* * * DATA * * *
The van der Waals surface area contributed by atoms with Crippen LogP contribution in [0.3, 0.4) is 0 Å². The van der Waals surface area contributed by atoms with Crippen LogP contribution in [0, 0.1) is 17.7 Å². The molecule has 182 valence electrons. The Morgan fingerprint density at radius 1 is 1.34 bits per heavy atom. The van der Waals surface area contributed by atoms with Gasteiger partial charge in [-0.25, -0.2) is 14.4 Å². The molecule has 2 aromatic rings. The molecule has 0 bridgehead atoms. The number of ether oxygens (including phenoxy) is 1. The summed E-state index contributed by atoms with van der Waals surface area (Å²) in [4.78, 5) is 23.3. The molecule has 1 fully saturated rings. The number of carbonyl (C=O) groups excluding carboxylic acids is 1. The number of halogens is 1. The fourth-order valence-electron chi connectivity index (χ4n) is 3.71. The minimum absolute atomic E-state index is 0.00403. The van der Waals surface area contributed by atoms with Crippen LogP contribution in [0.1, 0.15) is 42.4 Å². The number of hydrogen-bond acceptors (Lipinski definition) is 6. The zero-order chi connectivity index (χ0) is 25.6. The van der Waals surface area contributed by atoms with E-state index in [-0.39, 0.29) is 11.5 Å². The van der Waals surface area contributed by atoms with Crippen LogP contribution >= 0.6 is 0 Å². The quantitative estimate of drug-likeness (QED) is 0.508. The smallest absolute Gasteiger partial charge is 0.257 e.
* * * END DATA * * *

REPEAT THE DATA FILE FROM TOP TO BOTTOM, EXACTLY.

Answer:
The van der Waals surface area contributed by atoms with Crippen LogP contribution in [0.3, 0.4) is 0 Å². The van der Waals surface area contributed by atoms with Crippen LogP contribution in [0, 0.1) is 17.7 Å². The molecule has 182 valence electrons. The Morgan fingerprint density at radius 1 is 1.34 bits per heavy atom. The van der Waals surface area contributed by atoms with Gasteiger partial charge in [-0.25, -0.2) is 14.4 Å². The molecule has 2 aromatic rings. The molecule has 0 bridgehead atoms. The number of ether oxygens (including phenoxy) is 1. The summed E-state index contributed by atoms with van der Waals surface area (Å²) in [4.78, 5) is 23.3. The molecule has 1 fully saturated rings. The number of carbonyl (C=O) groups excluding carboxylic acids is 1. The number of halogens is 1. The fourth-order valence-electron chi connectivity index (χ4n) is 3.71. The minimum absolute atomic E-state index is 0.00403. The van der Waals surface area contributed by atoms with Crippen LogP contribution in [0.1, 0.15) is 42.4 Å². The number of hydrogen-bond acceptors (Lipinski definition) is 6. The zero-order chi connectivity index (χ0) is 25.6. The van der Waals surface area contributed by atoms with E-state index in [-0.39, 0.29) is 11.5 Å². The van der Waals surface area contributed by atoms with Crippen LogP contribution >= 0.6 is 0 Å². The quantitative estimate of drug-likeness (QED) is 0.508. The smallest absolute Gasteiger partial charge is 0.257 e.